Hardly was Montgomery encamped before the city, when he sent forward to the walls a letter to Carleton demanding the surrender of the town, and couched in no less bombastic tones than the severely criticised letters of Arnold. This communication the guard on the rampart refused to receive, though it did at last reach Carleton through the agency of a woman who on some pretext or other gained admission to the city. By the Governor’s orders she was at once imprisoned, and a few days later drummed out of town.

      The only response to the letter was a heavy cannonade of the suburbs of St. Roque and St. John, from which the inhabitants had been warned. Montgomery immediately addressed the following proclamation to the citizens of Quebec, which, with sundry copies, both in French and English, of his letter to Carleton, he caused to be shot over the walls on arrows:

      My Brothers and Friends: The unfortunate necessity of dislodging the Ministerial troops compels me to besiege your town. It is with the greatest reluctance that I am compelled to resort to measures which may be disastrous to you. Your town a prey to flames at this season, a general assault upon ruined walls defended by a still worse garrison, confusion, carnage, pillage – the inevitable followers of an assault, – these thoughts fill me with horror. I entreat you to use every exertion in your power to obtain for me a peaceable entry. Doubtless you have had no faith in the base calumnies cast abroad to our disadvantage by the scoundrels in the pay of the Ministry. The arms of the Colonies have never been tarnished by any act of violence or inhumanity. We profess to come to … give liberty and peaceable enjoyment of property in this oppressed province, having always respected, as sacred, the property of individuals. Enclosed you will find my letter to General Carleton, because he has always cleverly evaded allowing you to have any knowledge which was proper to open your eyes to your interests. If he is still obstinate and you allow him to persist in enveloping you in a ruin in which perhaps he desires to hide his shame, my conscience will not reproach me with having failed to warn you of your danger.

      The investment of the city was now complete, and preparations were well under way for offensive operations. It was high time. Smallpox had broken out among the peasantry, and as the men fraternized, and in many instances, lodged with the people, it seemed certain that the army would soon have this new terror to contend with. Spies, both men and women, sent out from Quebec, were often taken, but it does not appear that they were ever executed. It is even charged that women of loose character were sent among the men by the British with the hope that they might thus infect the army with smallpox.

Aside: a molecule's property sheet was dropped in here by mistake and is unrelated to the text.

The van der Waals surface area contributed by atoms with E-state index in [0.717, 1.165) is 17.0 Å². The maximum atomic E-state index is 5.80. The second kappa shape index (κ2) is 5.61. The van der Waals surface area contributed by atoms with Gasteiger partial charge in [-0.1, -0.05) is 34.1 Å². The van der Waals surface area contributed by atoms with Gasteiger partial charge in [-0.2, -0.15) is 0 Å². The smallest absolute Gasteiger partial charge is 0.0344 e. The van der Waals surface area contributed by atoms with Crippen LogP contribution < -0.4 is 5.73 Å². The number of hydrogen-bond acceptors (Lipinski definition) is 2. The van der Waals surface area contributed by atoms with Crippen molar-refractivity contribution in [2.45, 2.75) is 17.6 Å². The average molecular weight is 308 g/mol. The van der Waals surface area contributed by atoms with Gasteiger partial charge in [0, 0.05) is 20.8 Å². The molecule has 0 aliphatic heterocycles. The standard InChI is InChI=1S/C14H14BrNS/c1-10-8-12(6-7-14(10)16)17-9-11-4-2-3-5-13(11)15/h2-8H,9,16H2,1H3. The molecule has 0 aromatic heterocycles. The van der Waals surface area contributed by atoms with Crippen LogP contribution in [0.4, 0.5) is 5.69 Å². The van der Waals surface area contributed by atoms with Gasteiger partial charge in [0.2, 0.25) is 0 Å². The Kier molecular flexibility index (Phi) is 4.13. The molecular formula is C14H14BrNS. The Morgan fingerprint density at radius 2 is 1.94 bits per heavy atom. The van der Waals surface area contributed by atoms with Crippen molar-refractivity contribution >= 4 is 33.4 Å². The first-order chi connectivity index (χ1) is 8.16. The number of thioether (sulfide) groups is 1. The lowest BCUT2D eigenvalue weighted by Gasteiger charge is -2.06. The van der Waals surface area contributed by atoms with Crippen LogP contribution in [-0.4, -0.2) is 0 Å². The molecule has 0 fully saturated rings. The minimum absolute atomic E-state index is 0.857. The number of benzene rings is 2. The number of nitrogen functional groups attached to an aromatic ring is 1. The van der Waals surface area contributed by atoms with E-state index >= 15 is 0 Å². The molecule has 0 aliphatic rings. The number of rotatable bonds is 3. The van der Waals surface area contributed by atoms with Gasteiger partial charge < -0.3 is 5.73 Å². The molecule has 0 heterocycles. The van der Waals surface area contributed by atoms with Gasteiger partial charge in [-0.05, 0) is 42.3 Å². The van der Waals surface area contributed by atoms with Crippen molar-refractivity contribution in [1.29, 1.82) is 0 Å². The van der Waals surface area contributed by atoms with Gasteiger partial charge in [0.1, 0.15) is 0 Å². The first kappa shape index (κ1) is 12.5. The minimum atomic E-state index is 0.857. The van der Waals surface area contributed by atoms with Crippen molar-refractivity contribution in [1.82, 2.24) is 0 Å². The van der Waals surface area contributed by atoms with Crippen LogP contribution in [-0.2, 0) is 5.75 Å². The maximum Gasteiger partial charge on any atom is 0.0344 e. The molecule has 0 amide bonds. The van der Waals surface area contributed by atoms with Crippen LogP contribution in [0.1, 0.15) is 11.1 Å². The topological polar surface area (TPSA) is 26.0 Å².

While the New England and New York troops were completing the investment of the town, the riflemen amused themselves every day by popping at sentries from behind old walls and houses in the suburbs of St. John. Some of Carleton’s officers condemned his indulgence because he had not burnt all of these suburbs, since they served the enemy so well as an ambush, but his regard for the loss such an act would entail on the peasant and bourgeois proprietors held his hand, and he contented himself with destroying a few near the ramparts. Perhaps he also feared the ill-effect of so severe a measure upon the wavering Canadians.

      Arnold had ordered Captain Handchett to move forward and take quarters near the city, and upon that officer’s refusing to do so, on the same ground that he had before taken when ordered to move the heavy guns down the river – that the service was too dangerous -Arnold sent for Captains Topham, Thayer and Hubbard. These officers consented, and were, in consequence, exposed for three weeks to very imminent danger. Topham and Thayer had several balls fired through their quarters, one passing between them as they lay in their bed without hurting them.

      General Montgomery himself had an escape almost as narrow. On the 8th of December he called at Menut’s tavern, which was about a mile west of the town. A few minutes after he got out of his cariole, a cannon shot from the city killed his horse and demolished the vehicle.

      The arrival of the artillery, the lack of which had made Arnold’s first investment of the city almost ridiculously ineffective, now rendered it possible to conduct the siege in a somewhat more soldierly and impressive manner. Captain John Lamb, who with his battery of seventy men had come with Montgomery from New York, was in command of the guns, and his energies were for some days fully occupied in getting his cannon up from the shore of the river to the Heights of Abraham, and mounting them for the service they were to discharge. Meanwhile Montgomery and Arnold together visited the General Hospital on the St. Charles, and, guided by the trembling Mother Superior, ascended to the cupola, from whence they selected the site for their first battery. The soldiers at once began to erect a redoubt on this spot, taking advantage of an eminence on the road to St. Foy, about eight hundred yards to the southwest of St. John’s gate on the easterly slope of a hill. The fortification, if it can be dignified by that name, was made of fascines and of gabions filled with what little earth the men could scrape up from the frozen ground, and packed with snow. Water was poured freely over the whole and the mass allowed to freeze solid. It was such a weak defense that it seems almost criminal to have ordered men to serve there. The play of the guns of the enemy would be so lively upon the breastworks, when discovered, that the artillery men did not dare at first to labor during the daytime, and it was not until the 10th that the platforms were erected and the guns in position. The battery mounted, when complete, five small twelve-pounders and a howitzer.

      At daylight on the same day, before the Americans were ready to fire their first gun, the English discovered the battery, and immediately opened upon it. In short order it was bored through and through with their balls, and several of the cannoneers were wounded. The American artillerymen only succeeded in throwing a few shots into the city. But they had in a day or two repaired the damage, and pluckily stood to their guns, while the feeble breastworks were again riddled, a gun disabled and the howitzer dismounted. Two men were killed and five wounded by a single shot of the enemy, who, during the 13th, by the accuracy of their fire, seemed certain to render the position untenable.